on 25 January 2007
Nicely packaged, and on good prints, this bargain box set of Buñuel boasts documentaries and the theatrical trailer for each film, which is nice. The accompanying booklet is more about Catherine Deneuve than Buñuel, which is irritating, but the documentaries are more focused on the director, and provide interesting insights from Buñuel's cowriter, Jean-Claude Carrière.
Having found it really difficult to find Buñuel's later films at reasonable cost on DVD (the old box set was about the same price as this but only had his last three films), I reckon this is jolly good value for money for the discerning Buñuel enthusiast.
on 26 May 2008
Luis Bunuel is probably the most important figure in surrealist cinema history. Yet his spectacularly creepy early shorts (Un Chien Andalou, L'age d'Or), have often masked his reputation as a truly great director. Yes his surrealist, warped imagination was obvious, but often overlooked is his sublime direction of actors and camera work. And this box-set contains irrefutable evidence of Bunuel's genius.
Top of the tree, no question is 'Belle De Jour', for me one of the finest films ever made. The wonderful Catherine Deneuve stars as Severine, a frigid house wife, who fulfills her sexual desires by working in a brothel. She soon attracts the charms of a seedy, flamboyant gangster, whose obsession with her threatens disaster. In spite of the subject, this is tasteful stuff. Everything is implied not shown, and the film simply puts on screen the everyday fantasies we all have. Oh, and Belle De Jour also sports one of the greatest endings ever seen (you'll see).
There are plenty of other gems here as well. 'The discreet Charm of the Buorgeoisie', is for many, Bunuel's masterpiece (I'll except that). A trio of couples attempt to sit down and have a meal, only to be interrupted at every turn. These interruptions can be in the form of anything; a corpse, a coup d'etat, or in one hilarious scene, a stage play (for the love of Christ, don't ask!).
Also, 'The phantom of liberty', 'Tristana' and 'That obscure object of desire', are all worth watching over and over again. Even the misses such as 'Milky Way' are worth at least one watch for the bizarre images alone.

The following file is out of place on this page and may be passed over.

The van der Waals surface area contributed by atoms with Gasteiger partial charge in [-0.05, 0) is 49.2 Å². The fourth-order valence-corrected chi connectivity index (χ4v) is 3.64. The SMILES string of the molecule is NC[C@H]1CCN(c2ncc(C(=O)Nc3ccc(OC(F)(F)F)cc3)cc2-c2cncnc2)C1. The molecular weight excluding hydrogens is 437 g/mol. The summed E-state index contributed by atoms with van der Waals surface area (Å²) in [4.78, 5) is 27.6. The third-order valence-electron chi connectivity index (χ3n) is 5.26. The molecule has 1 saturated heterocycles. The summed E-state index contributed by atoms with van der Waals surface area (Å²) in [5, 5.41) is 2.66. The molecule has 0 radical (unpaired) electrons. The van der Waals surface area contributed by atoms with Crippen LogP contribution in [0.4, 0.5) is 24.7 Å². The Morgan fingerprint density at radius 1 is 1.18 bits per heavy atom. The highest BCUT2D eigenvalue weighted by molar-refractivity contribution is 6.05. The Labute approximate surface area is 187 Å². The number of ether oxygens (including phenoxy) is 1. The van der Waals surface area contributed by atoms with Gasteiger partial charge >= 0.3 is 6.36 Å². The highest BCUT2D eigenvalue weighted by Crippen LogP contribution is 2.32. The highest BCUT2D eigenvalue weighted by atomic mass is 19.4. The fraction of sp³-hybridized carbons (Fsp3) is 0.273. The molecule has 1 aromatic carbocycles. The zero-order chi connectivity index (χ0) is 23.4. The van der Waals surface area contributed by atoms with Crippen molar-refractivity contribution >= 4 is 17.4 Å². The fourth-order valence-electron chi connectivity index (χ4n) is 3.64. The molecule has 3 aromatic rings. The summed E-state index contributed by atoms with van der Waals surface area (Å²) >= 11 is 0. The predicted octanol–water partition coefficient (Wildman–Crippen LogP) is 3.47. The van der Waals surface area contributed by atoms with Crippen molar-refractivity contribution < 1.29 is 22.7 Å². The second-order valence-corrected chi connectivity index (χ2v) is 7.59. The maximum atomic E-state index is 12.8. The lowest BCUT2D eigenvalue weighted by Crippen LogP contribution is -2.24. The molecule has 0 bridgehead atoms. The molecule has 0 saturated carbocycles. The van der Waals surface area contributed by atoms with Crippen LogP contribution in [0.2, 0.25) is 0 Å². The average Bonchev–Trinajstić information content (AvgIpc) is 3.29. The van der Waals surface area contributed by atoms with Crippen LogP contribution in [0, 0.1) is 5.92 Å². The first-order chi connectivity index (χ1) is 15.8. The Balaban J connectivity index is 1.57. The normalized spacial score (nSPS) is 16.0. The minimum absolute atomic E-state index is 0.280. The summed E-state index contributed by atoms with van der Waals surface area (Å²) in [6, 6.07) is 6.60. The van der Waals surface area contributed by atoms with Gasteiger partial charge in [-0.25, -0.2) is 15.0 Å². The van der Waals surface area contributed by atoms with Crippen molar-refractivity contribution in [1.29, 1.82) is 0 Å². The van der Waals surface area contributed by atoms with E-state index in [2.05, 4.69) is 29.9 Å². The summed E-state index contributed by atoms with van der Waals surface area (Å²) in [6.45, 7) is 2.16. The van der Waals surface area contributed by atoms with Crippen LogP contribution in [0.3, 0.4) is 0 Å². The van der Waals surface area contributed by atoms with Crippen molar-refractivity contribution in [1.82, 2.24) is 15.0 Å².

Bunuel's crazy world will sweep you up, spin you round and leave you in a dizzy heap on the floor. And thankfully, Bunuel never explained his work, leaving the viewer free to make his/her own mind up.
There's little doubt in my mind that Luis Bunuel was a fruit. But on the evidence here, he was also one of the world's greatest ever directors.
on 16 March 2012
67uk La Voie lactée by Luis Buñuel (1969, 98')
Everything in this film concerning the Catholic religion and the heresies it has provoked, especially from the dogmatic point of view, is rigorously exact. The texts and citations are taken either direct from Scripture, or modern and ancient works on theology and ecclesiastical history.
The above text comes at the end of the film, but there is no law against showing it at the beginning of a review. The crazy concept is most likely Buñuel's in origin, the scripting homework Carrière's. The 1969 film is directed by Luis Buñuel. It stars Laurent Terzieff, Paul Frankeur, Delphine Seyrig, Georges Marchal and Michel Piccoli, and many many more. Producer is Serge Silberman
Two drifters go on a pilgrimage from France to Santiago (Sant' Iago, or St James) de Compostela (campus stellis, or field of stars) in Spain and meet embodiments of various Catholic heresies along the way. The title of the film comes from the fact that the original name for the Milky Way is the Way of St. James, which directed pilgrims from northern Europe to Spain. Along the way, they hitchhike, beg for food, and face the Christian dogmas and heresies from different Ages.
The Milky Way plays with place and time, though in the present, so the duel between a jesuit and a jansenist on religious dogma somewhere in France (or is it Spain?), or scenes from the life of Jesus Christ, and are intended to show the absurdity of making absolute statements about such topics. In one revolutionary scene, the pope - Buñuel reserved this role for himself - gets executed by a firing squad, pointing at the period of terrorism following the 1968 upheaval (and also the subject of Buñuel's later films).
One of the most impressive episodes happens near the beginning and finds its fulfillment at the end of the film: As the two tramps walk along a roadside in France, they encounter a man in a black cape (a very apt Alain Cluny), who tells them to sleep with a prostitute and have children with her at the end of heir pilgrimage. When they look back at him, he has a midget by has hand and a white dove is flowing from his cape. So much about trinity ...